The Treasury is being more than usually coy about it all this time round, but judging by the way officials are burning the midnight oil and by Mr Brown's liking for headlines, the betting has to be that he's going to have a fair old go at the latter. If he confines himself to the manifesto promises of a windfall profits tax, welfare to work, and VAT on fuel, he's going to be accused not only of having no ideas but also of failing to cool Britain's overheated economy to boot.
So he's almost bound to go further, if only by way of announcing his intention to do certain things after a suitable period of consultation and review. What the markets can look forward to, therefore, is probably a set of measures that lie somewhere between the originally conceived "mini" Budget and the traditional "maxi" Budget - a "mini-maxi" Budget infact.
Rather than second guess what he is actually going to do - and nearly all the apparently inspired leaks of the Budget so far right down to the one about abolishing tax credits on dividends are no more than that - let's look at what the markets and business think realistic, and how far he might be prepared to go in meeting these wishes.
The general consensus is that there needs to be a sharp fiscal tightening that dampens growing signs of soar away consumer demand in the economy. Without it, interest rates will rise that much more strongly than they are already destined to, the pound will maintain its present overvaluation in foreign exchange markets, and the economy will suffer accordingly. Anything that Mr Brown might do directly to address Britain's perceived investment deficit would in these circumstances be pretty much pointless.
Whatever he does, then, Mr Brown is almost certain to present his Budget as a fiscal tightening. To do this credibly he's going to have to go further than merely announcing the windfall tax and the abolition of the tax credit on dividends. Though these two measures alone might be expected to raise pounds 10bn in a full year, their impact on consumer demand would be marginal.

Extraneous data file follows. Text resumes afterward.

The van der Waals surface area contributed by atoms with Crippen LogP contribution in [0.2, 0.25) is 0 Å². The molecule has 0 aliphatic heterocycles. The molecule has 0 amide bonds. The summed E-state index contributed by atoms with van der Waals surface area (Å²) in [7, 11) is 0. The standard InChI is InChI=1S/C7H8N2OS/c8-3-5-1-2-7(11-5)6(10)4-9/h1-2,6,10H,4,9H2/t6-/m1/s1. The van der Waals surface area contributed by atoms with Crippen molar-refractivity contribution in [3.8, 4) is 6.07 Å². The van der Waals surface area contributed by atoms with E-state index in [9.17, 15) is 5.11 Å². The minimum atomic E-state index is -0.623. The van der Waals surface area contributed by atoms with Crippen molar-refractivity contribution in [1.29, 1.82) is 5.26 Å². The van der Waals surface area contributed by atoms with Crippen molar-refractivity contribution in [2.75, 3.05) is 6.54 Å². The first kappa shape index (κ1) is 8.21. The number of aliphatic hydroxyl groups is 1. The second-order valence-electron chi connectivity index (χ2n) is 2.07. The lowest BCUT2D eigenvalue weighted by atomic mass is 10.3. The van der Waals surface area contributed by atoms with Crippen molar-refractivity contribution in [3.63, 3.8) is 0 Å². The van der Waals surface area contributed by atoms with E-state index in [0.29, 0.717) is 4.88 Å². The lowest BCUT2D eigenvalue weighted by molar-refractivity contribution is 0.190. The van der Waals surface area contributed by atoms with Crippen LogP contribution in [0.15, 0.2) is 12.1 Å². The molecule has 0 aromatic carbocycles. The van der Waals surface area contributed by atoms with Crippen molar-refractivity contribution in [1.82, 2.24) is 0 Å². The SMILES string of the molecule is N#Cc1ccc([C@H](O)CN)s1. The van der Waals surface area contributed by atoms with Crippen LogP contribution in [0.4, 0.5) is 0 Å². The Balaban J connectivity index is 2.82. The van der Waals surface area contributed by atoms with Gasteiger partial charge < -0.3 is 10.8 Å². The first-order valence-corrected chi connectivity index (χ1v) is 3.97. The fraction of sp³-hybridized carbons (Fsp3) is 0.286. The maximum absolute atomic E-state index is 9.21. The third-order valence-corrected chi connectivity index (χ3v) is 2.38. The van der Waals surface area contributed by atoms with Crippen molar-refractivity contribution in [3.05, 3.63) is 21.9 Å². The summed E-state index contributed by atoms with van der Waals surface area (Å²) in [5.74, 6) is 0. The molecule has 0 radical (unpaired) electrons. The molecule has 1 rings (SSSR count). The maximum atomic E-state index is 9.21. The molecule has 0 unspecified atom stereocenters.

So how to hit the consumer? Here Labour has considerably boxed itself in by promising not to raise personal taxes. While it is true that the Chancellor could mess around with tax reliefs and allowances in a way that had the effect of raising personal taxes but stayed within the letter of Labour's election promises, any such jiggery pokery would be seen as dishonest. There is, however, plenty of scope for fiscal tightening outside personal taxation. The most obvious targets here are MIRAS, stamp duty, excise duty, and VAT. The first two would both hit house prices hard, but since this is where the economy is at its most inflationary, that may be no bad thing.
Even taking into account these "extra" measures, the Chancellor won't be prepared to settle for such a conventional package. We already know there's going to be a package of green measures. Another priority, given the way Mr Brown used to bat on about this while in opposition, must be under investment, particularly in manufacturing.
Publication today of the Department of Trade and Industry's seventh annual research and development score board only serves to underline the point. For all the talk from the last Government of creating an enterprise culture, an entrepreneurial economy, there is little sign of a sustained commitment to investing in the future.